Leyton’s Mumma Says…
We went to a Baby-Proofing class when Leyton was teeny and I remember thinking it was pointless as he couldn’t even roll yet, what danger could he be in?! But actually you are better off being prepared and baby-proof before they reach these milestones as even the simplest floor lamp you’ve had in your lounge for years could now prove dangerous to your baby.
The best advice I got was to get onto the floor and see what your baby sees, as it’s the easiest way to spot potential dangers. Imagine You Are Your Child (she says in her best hypnotising magician voice) and see what looks the most fun and mischievous to a baby. At each milestone you need to re-evaluate your living space… is each room safe for your little one and their new capabilities?
BABY PROOFING – ROLLING
If they are learning to roll, imagine what would happen if they rolled from one side of the lounge to the other….
- Are there any pens or coins under the sofa their little hands could reach and put in their mouth / eye?
- Are there any tiny screws or sharp objects sticking out of skirting board or connecting carpet?
- Are there wires dangling a little from behind the tv that look fun to pull at (a potential strangling / falling object danger)?
- No more putting drinks or plates of food on the floor whilst you do things either!
You get the idea.
I found Leyton went from taking ages to barely master rolling onto his stomach, to then being a fast rolling ninja in a matter of days covering a long distance! No longer was it safe to just lay him on his soft play mat surrounded by his favourite toys whilst I nipped to the kitchen to turn the kettle on, he would have moved by the time I returned! It also means if you ever chanced putting your baby in the middle of your kingsized bed whilst you got changed, don’t attempt it now as rolling off the bed can really hurt! I always kept it simple and kept him on floor level where possible so there was no chance of falling off anything. We either anchored floor items like lamps behind other bits of furniture, or removed them from the floor completely. I also put up stairgates at this point as rolling = rolling down the stairs too!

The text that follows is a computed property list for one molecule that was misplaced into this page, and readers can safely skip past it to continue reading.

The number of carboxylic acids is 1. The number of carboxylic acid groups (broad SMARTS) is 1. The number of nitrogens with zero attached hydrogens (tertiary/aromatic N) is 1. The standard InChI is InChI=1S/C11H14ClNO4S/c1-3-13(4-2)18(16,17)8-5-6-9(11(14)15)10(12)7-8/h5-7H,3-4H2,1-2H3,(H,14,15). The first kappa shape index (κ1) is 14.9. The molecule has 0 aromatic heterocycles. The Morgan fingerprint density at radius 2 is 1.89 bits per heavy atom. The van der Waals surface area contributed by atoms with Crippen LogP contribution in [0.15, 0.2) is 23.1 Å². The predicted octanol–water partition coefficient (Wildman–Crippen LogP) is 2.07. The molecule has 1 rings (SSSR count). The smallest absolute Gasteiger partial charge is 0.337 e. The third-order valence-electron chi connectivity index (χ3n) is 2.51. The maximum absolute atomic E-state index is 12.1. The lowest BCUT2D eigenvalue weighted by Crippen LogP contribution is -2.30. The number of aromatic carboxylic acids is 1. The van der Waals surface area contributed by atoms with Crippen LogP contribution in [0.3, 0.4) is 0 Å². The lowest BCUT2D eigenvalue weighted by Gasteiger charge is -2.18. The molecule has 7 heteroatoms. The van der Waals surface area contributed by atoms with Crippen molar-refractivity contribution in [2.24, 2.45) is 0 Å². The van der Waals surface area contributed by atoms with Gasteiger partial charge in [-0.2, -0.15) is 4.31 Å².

BABY-PROOFING – CRAWLING
This has similar dangers to the Rolling stage so if you got savvy when your baby rolled you should still be ok. But as a self-proclaimed germ-o-phobe I did start hovering and Dettol-Floor-wiping every morning as the crawling means they are on their tummies with their hands free to pick things up and try out anything regardless if it’s dirty.
When his neck got tired he would also faceplant the floor giving it a nice kiss, and crawling often means their hands are all over your flooring so considering we have 2 dogs and dog hairballs often mysteriously appear out of nowhere, I felt it important to blitz the floors each morning to at least give Leyton a clean slate each day! Obviously a bit of dirt is helpful to their immune system so I wasn’t trying to create a completely sterile environment, just as clean as can be considering I was still sterilising his bottles etc. Again, it’s just worth going round each room and being aware they could crawl under your tables/ chairs, into the dog bed or cat litter or just generally right behind you so you almost step backwards onto them!!